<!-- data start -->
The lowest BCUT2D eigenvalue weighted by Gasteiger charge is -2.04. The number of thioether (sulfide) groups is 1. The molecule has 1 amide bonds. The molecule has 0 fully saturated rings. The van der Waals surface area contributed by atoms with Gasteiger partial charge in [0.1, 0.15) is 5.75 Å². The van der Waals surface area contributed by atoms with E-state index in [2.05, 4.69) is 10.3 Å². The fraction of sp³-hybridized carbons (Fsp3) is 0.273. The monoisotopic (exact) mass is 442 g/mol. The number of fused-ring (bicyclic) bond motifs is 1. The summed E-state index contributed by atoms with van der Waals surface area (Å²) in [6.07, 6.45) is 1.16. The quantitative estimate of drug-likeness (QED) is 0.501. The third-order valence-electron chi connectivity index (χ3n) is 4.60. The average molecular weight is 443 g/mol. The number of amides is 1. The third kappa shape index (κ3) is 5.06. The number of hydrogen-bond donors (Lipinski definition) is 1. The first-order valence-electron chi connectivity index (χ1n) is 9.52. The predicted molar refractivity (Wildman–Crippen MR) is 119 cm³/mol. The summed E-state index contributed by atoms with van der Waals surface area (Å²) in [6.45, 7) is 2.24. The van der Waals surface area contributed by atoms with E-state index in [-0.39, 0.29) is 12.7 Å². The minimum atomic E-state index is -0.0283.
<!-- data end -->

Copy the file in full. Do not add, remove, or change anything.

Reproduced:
The lowest BCUT2D eigenvalue weighted by Gasteiger charge is -2.04. The number of thioether (sulfide) groups is 1. The molecule has 1 amide bonds. The molecule has 0 fully saturated rings. The van der Waals surface area contributed by atoms with Gasteiger partial charge in [0.1, 0.15) is 5.75 Å². The van der Waals surface area contributed by atoms with E-state index in [2.05, 4.69) is 10.3 Å². The fraction of sp³-hybridized carbons (Fsp3) is 0.273. The monoisotopic (exact) mass is 442 g/mol. The number of fused-ring (bicyclic) bond motifs is 1. The summed E-state index contributed by atoms with van der Waals surface area (Å²) in [6.07, 6.45) is 1.16. The quantitative estimate of drug-likeness (QED) is 0.501. The third-order valence-electron chi connectivity index (χ3n) is 4.60. The average molecular weight is 443 g/mol. The number of amides is 1. The third kappa shape index (κ3) is 5.06. The number of hydrogen-bond donors (Lipinski definition) is 1. The first-order valence-electron chi connectivity index (χ1n) is 9.52. The predicted molar refractivity (Wildman–Crippen MR) is 119 cm³/mol. The summed E-state index contributed by atoms with van der Waals surface area (Å²) in [6.45, 7) is 2.24. The van der Waals surface area contributed by atoms with E-state index in [-0.39, 0.29) is 12.7 Å². The minimum atomic E-state index is -0.0283.